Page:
ES6 new features (Part III)

Well for a long time I wanted to write a blog post about migrating Angular 1.x to 2, however, before doing so I thought it is really helpful to write about some prerequisites of that.

This is the third article in ES6 new features series.

Part I

Part II

9. Classes in ES6

In many ways, they are a sham. Javascript classes don’t really exist other than for cosmetic reasons. They are syntactic sugar over existing Javascript prototypical inheritance. The reason for this was to ensure backwards compatibility, classes merely give you a cleaner way to organise your code.

If you love object-oriented programming (OOP), then you’ll love this feature. In ES5 there wan not a class keyword.

class myClass {
  constructor(name = 'default', age = 80) {
    this.name = name
    this.age = age
  }

  sayName() {
    alert(this.name)
  }

  sayAge() {
    alert(this.age)
  }
}

const myInstance = new myClass()
myInstance.sayName()

Notice that I’m using default parameter values for name and age. Also, method names don’t need to have the word function or the colon (:) anymore.

When it comes to inheritance it is very similar to OOP programming languages such as C# or any other one. The basic inheritance can be implemented as follow:

class childClass extends myClass {
  constructor(name, age) {
    super(name, age)
  }

  // Override the someClass method above
  sayName() {
    // This will call someClass.sayName() triggering the old alert
    // Which will just display our name
    super.sayName()

    // This will trigger the new alert which has labels and our age
    alert('Name:' + this.name + ' Age:' + this.age)
  }
}

const myChild = new childClass('dwayne', 27)
myChild.sayName()

Notice that to call the parent constructor, effortlessly invoke super() with expected parameters. Isn’t it amazing?

10. Modules in ES6

As you might now, there were no native modules support in JavaScript before ES6. People came up with AMD, RequireJS, CommonJS and other workarounds. Now there are modules with import and export operands.

The ES6 module standard has two parts:

  • Declarative syntax (for importing and exporting)
  • Programmatic loader API: to configure how modules are loaded and to conditionally load modules
export const myName = 'Yaser'

export function getCreditCardNumber() {
  //Not implemented yet, you can leave yours
  //in the comments for the moment 😉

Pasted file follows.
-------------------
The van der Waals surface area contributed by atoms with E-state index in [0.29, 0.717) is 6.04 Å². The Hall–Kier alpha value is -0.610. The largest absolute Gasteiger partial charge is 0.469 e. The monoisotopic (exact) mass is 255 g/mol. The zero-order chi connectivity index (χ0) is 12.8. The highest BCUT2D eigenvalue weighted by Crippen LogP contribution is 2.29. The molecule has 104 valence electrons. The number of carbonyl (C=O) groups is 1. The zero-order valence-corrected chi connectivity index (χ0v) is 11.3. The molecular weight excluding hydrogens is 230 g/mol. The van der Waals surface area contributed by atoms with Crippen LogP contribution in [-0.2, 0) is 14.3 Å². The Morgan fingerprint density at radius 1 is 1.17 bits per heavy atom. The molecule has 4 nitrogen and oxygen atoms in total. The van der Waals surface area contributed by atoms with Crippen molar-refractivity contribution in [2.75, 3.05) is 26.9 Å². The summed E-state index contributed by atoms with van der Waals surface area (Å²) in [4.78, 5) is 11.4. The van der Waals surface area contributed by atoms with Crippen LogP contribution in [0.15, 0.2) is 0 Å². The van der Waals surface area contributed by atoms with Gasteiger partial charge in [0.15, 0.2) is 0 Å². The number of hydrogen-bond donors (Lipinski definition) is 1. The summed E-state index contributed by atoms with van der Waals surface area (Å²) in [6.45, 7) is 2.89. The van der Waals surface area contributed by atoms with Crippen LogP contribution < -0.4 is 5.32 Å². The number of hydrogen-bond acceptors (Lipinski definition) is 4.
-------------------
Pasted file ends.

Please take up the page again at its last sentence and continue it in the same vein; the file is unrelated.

}

In other modules, we use import {myName} from 'my-module'syntax. For example:

import { myName, getCreditCardNumber } from 'module'

console.log(myName) // Yaser

Or we can import everything as a variable in other modules and use it as an object literal:

import * as myData from 'module'

console.log(myData.myName) // Yaser

Modules that only export single values are very popular in the Node.js community. But they are also common in front-end development where you often have constructors/classes for models, with one model per module. An ECMAScript 6 module can pick a default export, the most important exported value. Default exports are especially easy to import.

The following ES6 module “is” a single function:

//------ myFunc.js ------
export default function () { ... };

//------ main1.js ------
import myFunc from 'myFunc';

myFunc();

An ES6 module whose default export is a class looks as follows:

//------ MyClass.js ------
export default class { ... };

//------ main2.js ------
import MyClass from 'MyClass';
let instance = new MyClass();

And finally having both default and named exports together will look like something like the following code. I used some underscore metadata to show how it can be used and simplify everything.

//------ underscore.js ------
export default function (obj) {
    ...
};
export function each(obj, iterator, context) {
    ...
}
export { each as forEach };

//------ main.js ------
import _, { each } from 'underscore';

11. How to use it

Well ES6 is not currently supported by all browsers and also those who does support it only have implemented part of it, so you need a safe way to utilise its power.

Here there are a couple of options but apparently best of which is Babel (which is a compiler). You can run it as a standalone tool or use with your build system. There are Babel plugins for Grunt, Gulp and webpack (again my favourite).

babel